Two companies have been fined hundreds of thousands of pounds over an accident with a wind turbine blade that left one man dead and seriously injured another.
Danish worker Per Terp died and Frank Kroeger had to be resuscitated twice after the incident at Harwich in 2010.
Chelmsford Crown Court heard a missing bolt caused the accident but the HSE said it would have been avoided had “the right questions been asked”.
Denmark-based Siemens Windpower A/S and London firm Fluor Ltd were both fined.
Mr Terp, 42, was crushed on 21 May 2010 at Harwich International Port.
His colleague Mr Kroeger was airlifted to Addenbrooke’s hospital in Cambridge with serious, life-changing injuries.
A heavy blade root was being lifted in an H-type lifting frame by the jack-up vessel Sea Jack, but the frame gave way and dropped the load, the court heard.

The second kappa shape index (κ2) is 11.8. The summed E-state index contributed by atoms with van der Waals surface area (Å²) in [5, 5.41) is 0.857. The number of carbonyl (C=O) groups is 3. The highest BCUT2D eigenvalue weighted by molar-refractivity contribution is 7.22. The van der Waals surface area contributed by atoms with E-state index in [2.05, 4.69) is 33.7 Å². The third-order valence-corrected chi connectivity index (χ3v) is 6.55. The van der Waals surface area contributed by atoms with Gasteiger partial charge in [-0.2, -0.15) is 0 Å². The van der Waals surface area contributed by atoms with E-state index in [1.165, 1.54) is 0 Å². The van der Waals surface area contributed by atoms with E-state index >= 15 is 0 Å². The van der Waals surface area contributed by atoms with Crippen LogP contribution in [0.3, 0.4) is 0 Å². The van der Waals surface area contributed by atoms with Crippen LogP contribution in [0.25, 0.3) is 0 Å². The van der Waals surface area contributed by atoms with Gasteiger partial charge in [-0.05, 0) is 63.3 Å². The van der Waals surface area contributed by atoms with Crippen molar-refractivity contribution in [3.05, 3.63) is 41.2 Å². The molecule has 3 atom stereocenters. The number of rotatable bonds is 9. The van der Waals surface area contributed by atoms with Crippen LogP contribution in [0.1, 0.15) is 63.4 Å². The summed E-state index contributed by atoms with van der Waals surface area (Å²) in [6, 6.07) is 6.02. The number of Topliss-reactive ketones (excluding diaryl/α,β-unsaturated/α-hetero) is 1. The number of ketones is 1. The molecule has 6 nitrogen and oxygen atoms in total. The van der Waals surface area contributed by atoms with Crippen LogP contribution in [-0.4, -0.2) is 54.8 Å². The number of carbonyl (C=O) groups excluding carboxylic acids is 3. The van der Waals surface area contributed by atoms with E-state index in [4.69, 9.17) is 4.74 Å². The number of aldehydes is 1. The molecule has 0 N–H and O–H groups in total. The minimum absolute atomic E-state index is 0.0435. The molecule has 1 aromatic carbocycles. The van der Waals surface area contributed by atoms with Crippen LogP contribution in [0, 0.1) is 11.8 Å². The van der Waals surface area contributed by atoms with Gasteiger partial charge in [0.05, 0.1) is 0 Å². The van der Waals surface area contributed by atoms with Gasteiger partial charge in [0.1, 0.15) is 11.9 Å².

Siemens pleaded guilty to two charges under the Health and Safety Act and Fluor was found guilty of one offence.
Judge David Turner QC said there needed to be “greater clarity” between the companies.
Speaking after the hearing, Health and Safety Executive inspector Julie Rayner said: “This incident could easily have been avoided had suitable systems and procedures been in place to ensure that all loads were properly connected whilst being lifted.
“Had the right questions been asked when the lift was being planned and had the bolt and two brackets holding the blade and frame together been checked before they were lifted, the death and serious injury of two workers could have been prevented.”
Siemens Windpower was fined £375,000 and told to pay costs of £105,355, while Fluor was fined £275,000 with costs of £271,048.
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